To further demonstrate the patch's capabilities, we conducted a study on a participant during exercise. The participant performed 30 min continuous cycling followed by 30 min rest. We recorded the carotid blood pressure waveform and heart rate while the participant moves freely (Fig. 1c). We also estimated the stroke volume from the pressure waveforms using a pulse contour method2. The cardiac output is then calculated as the product of stroke volume and heart rate. Our results showed that as exercise intensity increased, the measured cardiac output also increased, with the heart rate following suit. The stroke volume increases initially and then plateaued due to limited ventricle size (Fig. 1d).

On the backend, the machine learning algorithm used for autonomous data processing appeared to be flawless. However, a common pitfall is the poor generalizability of the algorithm. Many algorithms struggle to accept data with new features that deviate from the training dataset, and so was ours. We initially characterized the generalizability through a ten-subject cross-validation test. We trained the model on each subject and then validated it on the nine other subjects. Unfortunately, the results were unacceptable, with the model only achieving an average accuracy of 63.23% on new subjects (Fig. 1e left). To address this generalization problem, we leveraged the domain adaptation technique3 developed by computer scientists to minimize the data discrepancies between subjects. With minimal efforts in data collection from the new subject, the model could adapt to the new subject with high accuracy (Fig. 1e right). By addressing the generalization problem, we can ensure that our patch technology is reliable for a wide range of individuals.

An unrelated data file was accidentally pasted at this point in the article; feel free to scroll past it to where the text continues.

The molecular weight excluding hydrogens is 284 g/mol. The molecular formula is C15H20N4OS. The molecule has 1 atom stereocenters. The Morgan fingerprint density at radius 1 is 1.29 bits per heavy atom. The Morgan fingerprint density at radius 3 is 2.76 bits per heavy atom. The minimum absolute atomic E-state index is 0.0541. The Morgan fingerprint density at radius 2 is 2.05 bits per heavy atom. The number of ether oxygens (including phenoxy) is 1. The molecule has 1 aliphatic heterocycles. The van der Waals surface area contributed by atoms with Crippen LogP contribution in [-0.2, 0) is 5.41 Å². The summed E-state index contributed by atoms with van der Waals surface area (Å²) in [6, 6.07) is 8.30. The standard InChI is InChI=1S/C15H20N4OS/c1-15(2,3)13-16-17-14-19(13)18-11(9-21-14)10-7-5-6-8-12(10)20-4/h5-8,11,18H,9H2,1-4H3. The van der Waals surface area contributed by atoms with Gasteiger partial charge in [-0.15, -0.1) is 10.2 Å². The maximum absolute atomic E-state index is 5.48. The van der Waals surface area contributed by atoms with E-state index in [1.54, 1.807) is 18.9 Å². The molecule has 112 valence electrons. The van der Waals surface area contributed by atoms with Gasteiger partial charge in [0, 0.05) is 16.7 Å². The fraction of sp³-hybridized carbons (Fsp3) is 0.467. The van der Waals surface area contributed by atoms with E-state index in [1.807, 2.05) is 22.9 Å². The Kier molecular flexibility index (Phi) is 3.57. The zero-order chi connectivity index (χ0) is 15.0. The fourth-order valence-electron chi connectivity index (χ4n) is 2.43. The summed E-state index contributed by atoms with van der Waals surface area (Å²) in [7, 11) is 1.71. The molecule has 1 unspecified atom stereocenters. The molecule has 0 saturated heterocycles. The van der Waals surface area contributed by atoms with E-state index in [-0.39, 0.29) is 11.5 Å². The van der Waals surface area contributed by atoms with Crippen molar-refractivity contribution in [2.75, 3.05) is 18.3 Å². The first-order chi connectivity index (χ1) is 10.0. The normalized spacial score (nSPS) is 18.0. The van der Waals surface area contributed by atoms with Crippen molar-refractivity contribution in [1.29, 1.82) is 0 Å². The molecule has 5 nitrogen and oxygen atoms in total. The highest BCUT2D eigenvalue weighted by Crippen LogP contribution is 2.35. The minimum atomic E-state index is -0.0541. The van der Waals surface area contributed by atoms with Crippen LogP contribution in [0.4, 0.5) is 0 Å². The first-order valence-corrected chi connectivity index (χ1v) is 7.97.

In summary, the development of the fully integrated ultrasound patch represents a significant breakthrough in making ultrasound technology accessible for daily healthcare scenarios. With its wireless connectivity, it eliminates the need for cumbersome wires and allows for greater mobility during data acquisition. The real-time, machine learning-based algorithms automate data processing and analysis, freeing up valuable time and resources for clinicians. Together, these innovations pave the way for continuous surveillance of deep tissue physiology toward internet-of-medical-things.

This study entitled " A fully integrated wearable ultrasound system to monitor deep tissues in moving subjects " has been published in Nature Biotechnology (


1             Lin, M., Hu, H., Zhou, S. & Xu, S. Soft wearable devices for deep-tissue sensing. Nat. Rev. Mater. 7, 850–869, doi:10.1038/s41578-022-00427-y (2022).

2          Scolletta, S., Biagioli, B. & Giomarelli, P. in Anaesthesia, Pain, Intensive Care and Emergency APICE     225-236 (Springer, 2007).

3          Morerio, P., Cavazza, J. & Murino, V. Minimal-entropy correlation alignment for unsupervised deep domain adaptation. in International Conference on Learning Representations    (2018).

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Materials Science
Physical Sciences > Materials Science